Tuesday 9 June 2009


This is a book to take the reader back to the time when comics like Adventure, Rover, Wizard and Hotspur were prose comics rather then strips.
Along with 'Lion' and 'Eagle' comics these were the 'must haves' at Secondary School.
Adventure, Rover and Wizard all began life back in the 1920s while Hotspur and Skipper came along in the 1930s.
Popularity for these comics never waned but the paper shortages caused by the Second World War saw the demise of Skipper.
These comics covered every subject under the sun from athletics with Alf Tupper - The Tough Of The Track in the Rover and Wilson - a mysterious man in black in the Wizard and heroes in football and cricket to westerns with Killer Slade, sci-fi, schooldays adventures and, in the aftermath of the Second World War, war stories featuring the likes of Braddock V.C., The Khaki Tiger, Sniper Dennison and the grey clad 'Deathless Men'.
In the 1960s many of these heroes turned up in strip form in such comics as Hornet, Victor, Valiant and Warlord.
Some of the stories in this book show the transition from prose to strip like Alf Tupper and Braddock V.C.
Of course every comic had an annual but by the 1960s individual stories made it into a paperback series known as the Red Lion Library with such titles as 'Killer Slade Of The Pony Express' by Matt Carson and George Bourne's 'Braddock and the Flying Tigers'.
The Golden Years Of Adventure Stories features the full length first 'Warlord' story called Codename: Warlord.
This book is, to me, a little gem even if it doesn't cover all my favourite stories from back then. But with a history of British comics I guess it would be a difficult task to cover everything.
To drop a hint to those who compile comic compilations I would love to see a complete collection of the prose versions of 'V For Vengeance' one of the best series produced.


David Cranmer said...

Oh, this is a goody and even more so because many of the comic heroes you mentioned I didn't recognize. What a treasure trove.

Paul D Brazill said...

Great stuff. Was talking about Alf Tupper recently. Didn't he go blind a guest star in Roy of The Rovers once or twice?

Ray said...

David - This is as you say a treasure trove and well worth a look at what us British kids read.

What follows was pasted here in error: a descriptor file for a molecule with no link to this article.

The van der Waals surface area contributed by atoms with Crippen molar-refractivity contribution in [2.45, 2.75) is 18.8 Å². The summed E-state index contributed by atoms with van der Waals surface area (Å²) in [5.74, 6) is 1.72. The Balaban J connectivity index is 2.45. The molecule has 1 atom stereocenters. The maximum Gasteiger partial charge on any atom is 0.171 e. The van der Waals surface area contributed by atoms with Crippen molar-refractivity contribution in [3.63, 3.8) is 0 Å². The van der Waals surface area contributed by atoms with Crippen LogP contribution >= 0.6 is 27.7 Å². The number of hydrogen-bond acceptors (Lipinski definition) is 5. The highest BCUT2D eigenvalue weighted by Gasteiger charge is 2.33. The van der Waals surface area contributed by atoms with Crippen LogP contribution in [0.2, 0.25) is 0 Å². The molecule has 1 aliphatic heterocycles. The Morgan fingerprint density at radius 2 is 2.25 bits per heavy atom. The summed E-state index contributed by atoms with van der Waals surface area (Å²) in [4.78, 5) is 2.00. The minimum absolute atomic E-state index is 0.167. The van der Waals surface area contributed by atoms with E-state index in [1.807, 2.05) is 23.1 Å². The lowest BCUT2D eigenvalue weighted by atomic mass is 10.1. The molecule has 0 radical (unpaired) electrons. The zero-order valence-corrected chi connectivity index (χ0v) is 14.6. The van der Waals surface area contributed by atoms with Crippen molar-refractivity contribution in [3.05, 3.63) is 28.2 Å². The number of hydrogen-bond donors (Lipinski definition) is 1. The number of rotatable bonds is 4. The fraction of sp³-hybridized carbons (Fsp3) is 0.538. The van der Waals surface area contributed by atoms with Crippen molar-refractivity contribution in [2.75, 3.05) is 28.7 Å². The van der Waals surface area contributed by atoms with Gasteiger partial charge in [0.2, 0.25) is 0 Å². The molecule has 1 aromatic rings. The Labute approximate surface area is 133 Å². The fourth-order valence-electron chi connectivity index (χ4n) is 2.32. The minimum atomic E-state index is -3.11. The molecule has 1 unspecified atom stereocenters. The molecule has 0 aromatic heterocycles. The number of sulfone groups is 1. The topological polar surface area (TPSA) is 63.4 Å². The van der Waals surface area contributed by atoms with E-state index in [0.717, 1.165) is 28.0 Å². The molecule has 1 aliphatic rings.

Paul - I think you are right but Google didn't give a positive answer.

Philip O'Mara said...

Great story.
Read a great new romantic sporting comedy, entitled Classes Apart.
This is an adult sporting comedy that follows the fortunes of Paul Marriot, the secretary of the Barnstorm Village Sunday soccer team and coach of a school cricket team in Yorkshire, England. The story describes the remarkable camaraderie between the players and supporters of this little club and their desire to achieve success. The team had previously been known more for its antics off the field, rather than their performances on it.

During his time at the club he meets and becomes involved with Emma Potter, who is the sister of James Potter, a major player for their bitter rivals Moortown Inn. Thus, begins an entangled web of romance and conflict. He also begins working at Derry High School, a school with a poor reputation of academic success, where he becomes coach of the school cricket team. Here he develops an amazing relationship with the children and they embark on an epic journey.

William Dunigan said...

Yep, you've mentioned a lot of oldies. Some on here...by them just reading all of these names, will stir up many memories of by gone days.

I'm a full time writer also, all three of the books I've written so far have been adventure stories as well.
All three are Christian oriented as well. I'll leave a link to my latest published book.

Warm Regards

William Dunigan